Art education  

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Train wreck at Montparnasse (October 22, 1895) by Studio Lévy and Sons.
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Train wreck at Montparnasse (October 22, 1895) by Studio Lévy and Sons.
art criticism, art history

Art education is the area of learning that is based upon the visual, tangible arts—drawing, painting, sculpture, and design in jewelry, pottery, weaving, fabrics, etc and design applied to more practical fields such as commercial graphics and home furnishings.

Historically art was taught in Europe via the atelier Method system where artists' took on apprentices who learned their trade in much the same way as any guild such as the Masons (stonemasons or goldsmiths etc). The first art schools were established in 400BC Greece as mentioned by Plato. During the Renaissance formal training took place in art studios. Historically, design has had some precedence over the fine arts with schools of design being established all over Europe in the 18th century. Education in art takes place across the life-span. Children, youth, and adults learn about art in community based institutions and organizations such as museums, local arts agencies, recreation centers, places of worship, social service agencies, and prisons among many other possible venues.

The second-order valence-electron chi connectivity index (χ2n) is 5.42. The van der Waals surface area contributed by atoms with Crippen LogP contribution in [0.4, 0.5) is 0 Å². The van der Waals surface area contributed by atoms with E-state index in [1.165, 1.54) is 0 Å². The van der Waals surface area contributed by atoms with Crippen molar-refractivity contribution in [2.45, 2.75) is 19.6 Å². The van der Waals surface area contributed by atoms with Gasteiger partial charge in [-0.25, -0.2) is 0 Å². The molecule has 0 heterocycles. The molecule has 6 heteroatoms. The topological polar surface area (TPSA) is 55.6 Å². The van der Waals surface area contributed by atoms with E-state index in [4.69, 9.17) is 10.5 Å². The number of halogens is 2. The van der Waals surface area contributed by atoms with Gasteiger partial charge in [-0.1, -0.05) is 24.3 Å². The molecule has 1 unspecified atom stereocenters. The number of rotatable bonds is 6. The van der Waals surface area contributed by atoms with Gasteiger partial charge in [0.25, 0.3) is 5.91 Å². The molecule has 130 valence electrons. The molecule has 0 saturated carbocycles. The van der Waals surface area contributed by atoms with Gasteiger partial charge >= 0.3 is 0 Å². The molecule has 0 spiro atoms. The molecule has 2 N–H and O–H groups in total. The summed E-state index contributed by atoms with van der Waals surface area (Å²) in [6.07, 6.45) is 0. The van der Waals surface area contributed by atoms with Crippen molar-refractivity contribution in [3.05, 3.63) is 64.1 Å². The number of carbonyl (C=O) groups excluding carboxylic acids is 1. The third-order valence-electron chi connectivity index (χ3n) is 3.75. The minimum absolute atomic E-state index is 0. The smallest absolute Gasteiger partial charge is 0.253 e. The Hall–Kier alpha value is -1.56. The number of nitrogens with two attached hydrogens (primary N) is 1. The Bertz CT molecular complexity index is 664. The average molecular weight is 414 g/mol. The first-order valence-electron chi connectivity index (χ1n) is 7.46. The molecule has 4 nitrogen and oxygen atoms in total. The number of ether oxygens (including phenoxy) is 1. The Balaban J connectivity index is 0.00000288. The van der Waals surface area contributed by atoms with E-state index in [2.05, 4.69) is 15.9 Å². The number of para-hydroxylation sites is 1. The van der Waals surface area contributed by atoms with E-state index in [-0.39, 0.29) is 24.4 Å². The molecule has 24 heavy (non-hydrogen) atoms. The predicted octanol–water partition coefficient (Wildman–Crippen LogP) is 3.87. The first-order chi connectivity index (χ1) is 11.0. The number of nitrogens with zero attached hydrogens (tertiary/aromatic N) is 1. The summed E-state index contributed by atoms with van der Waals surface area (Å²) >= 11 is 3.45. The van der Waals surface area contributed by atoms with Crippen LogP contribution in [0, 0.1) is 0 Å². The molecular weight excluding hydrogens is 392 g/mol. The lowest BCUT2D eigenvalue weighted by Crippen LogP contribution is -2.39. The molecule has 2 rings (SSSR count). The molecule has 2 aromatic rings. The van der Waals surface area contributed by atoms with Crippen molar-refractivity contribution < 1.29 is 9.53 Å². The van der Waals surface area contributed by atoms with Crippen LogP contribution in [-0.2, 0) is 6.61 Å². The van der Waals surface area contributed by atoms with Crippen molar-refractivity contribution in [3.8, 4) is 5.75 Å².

Within art schools "visual arts education" encompasses all the visual and performing arts delivered in a standards-based, sequential approach by a qualified instructor as part of the core curriculum. Its core is the study of inseparable artistic and aesthetic experience and learning.

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Unless indicated otherwise, the text in this article is either based on Wikipedia article "Art education" or another language Wikipedia page thereof used under the terms of the GNU Free Documentation License; or on original research by Jahsonic and friends. See Art and Popular Culture's copyright notice.

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